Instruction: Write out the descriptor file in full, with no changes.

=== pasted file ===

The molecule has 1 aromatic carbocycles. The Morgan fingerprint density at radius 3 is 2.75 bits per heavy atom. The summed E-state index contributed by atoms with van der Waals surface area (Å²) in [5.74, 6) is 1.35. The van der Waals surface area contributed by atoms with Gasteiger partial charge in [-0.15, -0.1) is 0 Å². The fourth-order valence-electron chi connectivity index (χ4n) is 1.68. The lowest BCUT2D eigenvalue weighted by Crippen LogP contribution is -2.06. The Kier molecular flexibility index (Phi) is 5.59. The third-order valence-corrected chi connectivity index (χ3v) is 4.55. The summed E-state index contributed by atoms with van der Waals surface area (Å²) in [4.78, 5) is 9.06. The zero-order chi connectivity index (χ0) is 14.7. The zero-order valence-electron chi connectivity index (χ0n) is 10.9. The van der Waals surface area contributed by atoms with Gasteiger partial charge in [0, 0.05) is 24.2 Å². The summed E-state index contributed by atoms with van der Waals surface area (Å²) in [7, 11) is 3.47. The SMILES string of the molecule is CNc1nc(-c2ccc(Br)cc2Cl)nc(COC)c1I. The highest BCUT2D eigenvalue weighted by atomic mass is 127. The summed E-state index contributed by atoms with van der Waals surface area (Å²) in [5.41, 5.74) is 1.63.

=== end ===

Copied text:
The molecule has 1 aromatic carbocycles. The Morgan fingerprint density at radius 3 is 2.75 bits per heavy atom. The summed E-state index contributed by atoms with van der Waals surface area (Å²) in [5.74, 6) is 1.35. The van der Waals surface area contributed by atoms with Gasteiger partial charge in [-0.15, -0.1) is 0 Å². The fourth-order valence-electron chi connectivity index (χ4n) is 1.68. The lowest BCUT2D eigenvalue weighted by Crippen LogP contribution is -2.06. The Kier molecular flexibility index (Phi) is 5.59. The third-order valence-corrected chi connectivity index (χ3v) is 4.55. The summed E-state index contributed by atoms with van der Waals surface area (Å²) in [4.78, 5) is 9.06. The zero-order chi connectivity index (χ0) is 14.7. The zero-order valence-electron chi connectivity index (χ0n) is 10.9. The van der Waals surface area contributed by atoms with Gasteiger partial charge in [0, 0.05) is 24.2 Å². The summed E-state index contributed by atoms with van der Waals surface area (Å²) in [7, 11) is 3.47. The SMILES string of the molecule is CNc1nc(-c2ccc(Br)cc2Cl)nc(COC)c1I. The highest BCUT2D eigenvalue weighted by atomic mass is 127. The summed E-state index contributed by atoms with van der Waals surface area (Å²) in [5.41, 5.74) is 1.63.